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Title: Underground Nuclear Explosion Signatures Experiment.


Abstract not provided.

Publication Date:
Research Org.:
Sandia National Lab. (SNL-NM), Albuquerque, NM (United States)
Sponsoring Org.:
USDOE National Nuclear Security Administration (NNSA), Office of Defense Nuclear Nonproliferation (NA-20)
OSTI Identifier:
Report Number(s):
DOE Contract Number:
Resource Type:
Resource Relation:
Conference: Proposed for presentation at the 68th Underground Nuclear Weapons Testing Orientation Program (UNWTOP) held August 22-26, 2016 in Las Vegas, NV.
Country of Publication:
United States

Citation Formats

Vigil, Steven R. Underground Nuclear Explosion Signatures Experiment.. United States: N. p., 2016. Web.
Vigil, Steven R. Underground Nuclear Explosion Signatures Experiment.. United States.
Vigil, Steven R. 2016. "Underground Nuclear Explosion Signatures Experiment.". United States. doi:.
title = {Underground Nuclear Explosion Signatures Experiment.},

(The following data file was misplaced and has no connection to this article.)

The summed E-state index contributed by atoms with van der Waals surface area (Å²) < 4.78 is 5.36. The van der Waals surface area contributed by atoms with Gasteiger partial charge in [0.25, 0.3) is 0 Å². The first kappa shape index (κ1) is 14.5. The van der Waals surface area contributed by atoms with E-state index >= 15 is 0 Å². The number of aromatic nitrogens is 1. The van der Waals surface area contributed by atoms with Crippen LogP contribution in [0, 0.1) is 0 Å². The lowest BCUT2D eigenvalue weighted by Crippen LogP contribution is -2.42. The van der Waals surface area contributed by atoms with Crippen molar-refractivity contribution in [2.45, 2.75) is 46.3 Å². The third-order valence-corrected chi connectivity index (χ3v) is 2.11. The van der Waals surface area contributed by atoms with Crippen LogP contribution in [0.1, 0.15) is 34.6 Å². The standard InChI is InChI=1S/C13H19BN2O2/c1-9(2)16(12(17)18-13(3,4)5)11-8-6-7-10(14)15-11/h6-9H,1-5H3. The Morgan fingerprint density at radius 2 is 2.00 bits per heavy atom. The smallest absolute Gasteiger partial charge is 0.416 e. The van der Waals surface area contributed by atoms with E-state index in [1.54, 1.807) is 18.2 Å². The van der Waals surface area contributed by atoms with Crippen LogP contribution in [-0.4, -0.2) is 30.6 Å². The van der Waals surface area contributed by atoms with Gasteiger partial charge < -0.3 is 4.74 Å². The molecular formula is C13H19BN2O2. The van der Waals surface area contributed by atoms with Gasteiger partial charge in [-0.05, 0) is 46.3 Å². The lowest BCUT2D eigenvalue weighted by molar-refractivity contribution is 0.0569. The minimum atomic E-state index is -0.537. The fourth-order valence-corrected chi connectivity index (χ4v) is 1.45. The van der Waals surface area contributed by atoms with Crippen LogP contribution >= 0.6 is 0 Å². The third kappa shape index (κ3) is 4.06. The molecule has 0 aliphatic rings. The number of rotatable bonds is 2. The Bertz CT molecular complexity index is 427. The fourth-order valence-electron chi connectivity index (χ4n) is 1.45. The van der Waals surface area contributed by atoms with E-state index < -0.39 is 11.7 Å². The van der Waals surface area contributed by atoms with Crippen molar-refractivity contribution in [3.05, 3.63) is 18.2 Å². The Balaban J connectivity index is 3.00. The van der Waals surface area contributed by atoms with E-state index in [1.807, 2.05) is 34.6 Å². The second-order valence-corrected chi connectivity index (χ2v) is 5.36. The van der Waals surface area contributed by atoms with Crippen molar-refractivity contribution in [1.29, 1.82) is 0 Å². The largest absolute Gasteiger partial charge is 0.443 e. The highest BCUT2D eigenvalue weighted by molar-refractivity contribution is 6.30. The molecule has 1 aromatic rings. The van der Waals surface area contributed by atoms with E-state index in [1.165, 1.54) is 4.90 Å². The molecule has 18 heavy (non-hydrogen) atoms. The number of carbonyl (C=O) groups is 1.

author = {Vigil, Steven R.},
abstractNote = {Abstract not provided.},
doi = {},
journal = {},
number = ,
volume = ,
place = {United States},
year = 2016,
month = 9

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  • Subsequent to the dynamic effects from a contained explosion in rock there remains a residual stress field around the cavity. This field is associated with the dynamic rebound of the cavity. Calculations show that the radial component of the residual stress field is compressive, exhibits a maximum near the cavity, and decays to the in situ stress value. The tangential component shows a greater compressive value than the radial component, decays to a value below the in situ stress, and subsequently rises up to the in situ value. This residual stress effect is believed to be responsible for containment ofmore » underground explosions, for calculations show residual cavity pressures to be greater than the sum of the tensile strength of the rock and the overburden stress. A chemical explosion was conducted in an ash fall tuff at a depth of 425 meters and near a tunnel complex. The latter allows subsequent mineback. The experiment involved a 116 kg TNT sphere and a 0.2 meter diameter hole extending radially in the tuff from the emplaced charge. In effect, this provided an opening through the explosively formed residual stress field. Based on this experiment, an inexpensive fracturing technique for tight geologic formations is suggested.« less